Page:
One of the many reasons to love the horror genre is because of its duality. Horror films and shows are constructed to scare you. Directors can employ straight-up jump scares or slow burn to invade your dreams and give you a few sleepless nights. But once you’re done conquering that feeling of fear, you are rewarded with a heartfelt story based on the various shades that constitute humanity. For example, “Under the Shadow (2016)” is about a Djinn haunting and a mother prioritizing her daughter’s safety. “His House (2020)” is about a haunting in a house and also about survivor’s guilt. You get the gist. “The Cellar (2022)” tries to employ this method to examine a strained mother-daughter relationship but ends up being a boring house tour.
Written and directed by Brendan Muldowney, “The Cellar” follows Keira (Elisha Cuthbert), her husband Brian (Eoin Macken), their daughter Ellie (Abby Fitz) and their son Steven (Dylan Fitzmaurice-Brady) as they move into an old mansion in the woods. As pointed out by Ellie, the house is obviously filled with creepy pictures, weird markings, and yes, it has the titular cellar. Muldowney wastes no time and establishes this cellar as a gateway to something demonic by getting Ellie stuck in it while insinuating that something’s out to get her. After those tantalizing opening minutes, we’re shown that Ellie and Keira are not on very good terms for some reason. And while it seems like this move to a new house is going to give Keira the opportunity to reconcile with Ellie, she disappears into the cellar, leaving Keira to aimlessly search for her.
Credit where credit’s due, “The Cellar” has a solid opening and an intriguing conclusion. Straight off the bat, the house feels creepy, even before any of the characters address said creepiness. That’s an example of good location scouting and production design. From a writing point of view, Muldowney manages to explain the character dynamics and what’s at stake (Keira and Ellie’s relationship). If you look closely, you’ll see that one of the reasons behind the rift between Keira and Ellie is because Keira sees Ellie’s generation through the lens of social media optics. Ellie’s disappearance is quite intense, and there’s some excellent non-linear editing to extend the echoes of her presence in the house. The concluding moments boast of some decent creature work, make-up, and visual effects. It’s during those final 10-15 minutes that the film’s low-light cinematography makes sense. But all of that is a classic case of too little, too late.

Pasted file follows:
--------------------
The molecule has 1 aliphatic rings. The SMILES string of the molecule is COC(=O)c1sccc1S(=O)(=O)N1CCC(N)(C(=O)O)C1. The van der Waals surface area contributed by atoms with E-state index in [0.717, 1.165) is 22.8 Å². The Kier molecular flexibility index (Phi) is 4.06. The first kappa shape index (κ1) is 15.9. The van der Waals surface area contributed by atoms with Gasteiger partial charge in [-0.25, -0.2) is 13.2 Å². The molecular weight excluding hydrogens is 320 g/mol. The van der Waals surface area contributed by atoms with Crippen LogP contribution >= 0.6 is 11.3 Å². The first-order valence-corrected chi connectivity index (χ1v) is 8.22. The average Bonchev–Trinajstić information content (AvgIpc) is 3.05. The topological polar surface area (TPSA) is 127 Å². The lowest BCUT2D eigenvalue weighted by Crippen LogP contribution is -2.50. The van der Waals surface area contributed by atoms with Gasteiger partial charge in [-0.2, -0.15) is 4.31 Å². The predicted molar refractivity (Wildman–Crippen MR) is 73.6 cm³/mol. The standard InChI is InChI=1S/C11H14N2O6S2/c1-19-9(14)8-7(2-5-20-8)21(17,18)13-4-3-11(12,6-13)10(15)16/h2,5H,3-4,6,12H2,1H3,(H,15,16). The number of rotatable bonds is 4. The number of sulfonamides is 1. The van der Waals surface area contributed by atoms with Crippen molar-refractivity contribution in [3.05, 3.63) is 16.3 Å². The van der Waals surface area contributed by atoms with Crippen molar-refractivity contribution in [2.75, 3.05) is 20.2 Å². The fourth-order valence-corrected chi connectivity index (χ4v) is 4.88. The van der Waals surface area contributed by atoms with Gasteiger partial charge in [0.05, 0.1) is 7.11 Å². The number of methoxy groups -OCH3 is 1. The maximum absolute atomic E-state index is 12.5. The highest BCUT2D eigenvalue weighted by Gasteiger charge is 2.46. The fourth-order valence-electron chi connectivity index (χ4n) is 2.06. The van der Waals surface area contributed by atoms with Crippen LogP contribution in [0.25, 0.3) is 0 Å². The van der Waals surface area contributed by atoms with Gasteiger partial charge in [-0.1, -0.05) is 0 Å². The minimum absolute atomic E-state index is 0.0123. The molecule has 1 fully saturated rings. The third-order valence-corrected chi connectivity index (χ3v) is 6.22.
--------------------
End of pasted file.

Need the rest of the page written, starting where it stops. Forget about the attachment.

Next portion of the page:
As mentioned before, the investigation into the supernatural, the origin of the entities haunting the central characters, and even the fight for survival is an externalization of the internal battle with one’s personal demons. Now, every film doesn’t have to be the same, and a director is well within their rights to play it straight and chuck all the metaphors out of the proverbial window. In that case, the text has to be substantial enough to justify its lack of subtext. “The Cellar” fails to do so. Muldowney becomes unnecessarily entangled in the details of the plot, the science-fiction elements, and the occult, and forgets to imbue them with the human element. Keira’s grief and frustration over the apparent loss of Ellie are hardly palpable. And the same can be said for Brian and Steven, who barely seem concerned that a member of their family is missing and rarely talk to each other about it either.
The characters in “The Cellar” are poorly written. So, the actors hardly have anything to work with. On top of that, the direction is simply devoid of any empathy. If this is the first time you’re seeing Elisha Cuthbert on-screen, you’ll probably think that she’s incapable of emoting. Thankfully, she has a vast and varied filmography to prove otherwise. At the cost of sounding repetitive, Elisha is playing a mother whose daughter is nowhere to be found, and she’s in the middle of a business deal that’ll make or break her life. Yet you get to see none of that turmoil. If she had even one percent of the anxiety that Toni Collette displayed in Hereditary (2018), the film would’ve become a little more watchable. Abby Fitz shows a lot of promise. But her screen time is cut short for shock value. And the less that’s said about the rest of the cast, the better.
To conclude, “The Cellar” is a generic horror film that squandered its potential for no reason whatsoever. The direction is bland. The writing is underbaked. The actors don’t have enough material to work with. The cinematography is passable. The sound design carries a lot of the film. The score is too plain to stand out. And last but obviously not least, it’s not scary. Not even a bit. If you are easily scared and want to dip your toes into the horror genre, “The Cellar” is probably a good place to start. If you are somewhat of an expert at watching horror-based IPs, maybe give this a pass and seek out better films.
“The Cellar” is a 2022 Horror Film directed by Brendan Muldowney. It had its screening at the SXSW film festival.